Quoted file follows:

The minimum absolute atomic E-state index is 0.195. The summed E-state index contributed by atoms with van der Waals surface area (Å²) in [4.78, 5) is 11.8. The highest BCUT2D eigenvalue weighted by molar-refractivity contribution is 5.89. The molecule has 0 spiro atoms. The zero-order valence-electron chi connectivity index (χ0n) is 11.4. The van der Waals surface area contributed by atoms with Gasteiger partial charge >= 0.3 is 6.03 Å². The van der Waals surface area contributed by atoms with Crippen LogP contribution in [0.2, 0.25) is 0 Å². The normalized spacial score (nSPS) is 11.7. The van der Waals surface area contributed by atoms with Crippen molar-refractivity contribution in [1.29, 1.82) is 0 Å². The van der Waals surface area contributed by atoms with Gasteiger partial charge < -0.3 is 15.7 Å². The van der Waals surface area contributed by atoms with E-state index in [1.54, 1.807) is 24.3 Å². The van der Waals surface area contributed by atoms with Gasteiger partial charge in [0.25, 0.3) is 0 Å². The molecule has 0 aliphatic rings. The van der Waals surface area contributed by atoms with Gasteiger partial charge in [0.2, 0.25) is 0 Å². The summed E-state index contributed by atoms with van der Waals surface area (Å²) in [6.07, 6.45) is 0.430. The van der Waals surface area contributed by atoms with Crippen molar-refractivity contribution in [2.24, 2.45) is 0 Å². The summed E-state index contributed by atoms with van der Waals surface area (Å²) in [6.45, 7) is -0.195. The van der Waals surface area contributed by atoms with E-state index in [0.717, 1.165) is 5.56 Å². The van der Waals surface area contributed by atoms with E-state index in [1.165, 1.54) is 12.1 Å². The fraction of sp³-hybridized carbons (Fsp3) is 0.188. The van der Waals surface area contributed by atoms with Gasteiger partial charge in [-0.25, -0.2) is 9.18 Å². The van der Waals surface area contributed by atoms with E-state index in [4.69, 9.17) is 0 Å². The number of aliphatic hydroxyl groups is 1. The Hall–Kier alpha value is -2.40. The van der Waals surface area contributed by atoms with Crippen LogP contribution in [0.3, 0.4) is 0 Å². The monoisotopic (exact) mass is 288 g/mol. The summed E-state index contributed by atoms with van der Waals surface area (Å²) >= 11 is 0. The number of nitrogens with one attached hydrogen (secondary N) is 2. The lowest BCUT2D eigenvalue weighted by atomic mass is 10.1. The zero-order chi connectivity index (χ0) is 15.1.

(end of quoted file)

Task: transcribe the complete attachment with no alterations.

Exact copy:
The minimum absolute atomic E-state index is 0.195. The summed E-state index contributed by atoms with van der Waals surface area (Å²) in [4.78, 5) is 11.8. The highest BCUT2D eigenvalue weighted by molar-refractivity contribution is 5.89. The molecule has 0 spiro atoms. The zero-order valence-electron chi connectivity index (χ0n) is 11.4. The van der Waals surface area contributed by atoms with Gasteiger partial charge >= 0.3 is 6.03 Å². The van der Waals surface area contributed by atoms with Crippen LogP contribution in [0.2, 0.25) is 0 Å². The normalized spacial score (nSPS) is 11.7. The van der Waals surface area contributed by atoms with Crippen molar-refractivity contribution in [1.29, 1.82) is 0 Å². The van der Waals surface area contributed by atoms with Gasteiger partial charge < -0.3 is 15.7 Å². The van der Waals surface area contributed by atoms with E-state index in [1.54, 1.807) is 24.3 Å². The van der Waals surface area contributed by atoms with Gasteiger partial charge in [0.25, 0.3) is 0 Å². The molecule has 0 aliphatic rings. The van der Waals surface area contributed by atoms with Gasteiger partial charge in [0.2, 0.25) is 0 Å². The summed E-state index contributed by atoms with van der Waals surface area (Å²) in [6.07, 6.45) is 0.430. The van der Waals surface area contributed by atoms with Crippen molar-refractivity contribution in [2.24, 2.45) is 0 Å². The summed E-state index contributed by atoms with van der Waals surface area (Å²) in [6.45, 7) is -0.195. The van der Waals surface area contributed by atoms with E-state index in [0.717, 1.165) is 5.56 Å². The van der Waals surface area contributed by atoms with E-state index in [1.165, 1.54) is 12.1 Å². The fraction of sp³-hybridized carbons (Fsp3) is 0.188. The van der Waals surface area contributed by atoms with Gasteiger partial charge in [-0.25, -0.2) is 9.18 Å². The van der Waals surface area contributed by atoms with E-state index in [4.69, 9.17) is 0 Å². The number of aliphatic hydroxyl groups is 1. The Hall–Kier alpha value is -2.40. The van der Waals surface area contributed by atoms with Crippen LogP contribution in [0.3, 0.4) is 0 Å². The monoisotopic (exact) mass is 288 g/mol. The summed E-state index contributed by atoms with van der Waals surface area (Å²) >= 11 is 0. The number of nitrogens with one attached hydrogen (secondary N) is 2. The lowest BCUT2D eigenvalue weighted by atomic mass is 10.1. The zero-order chi connectivity index (χ0) is 15.1.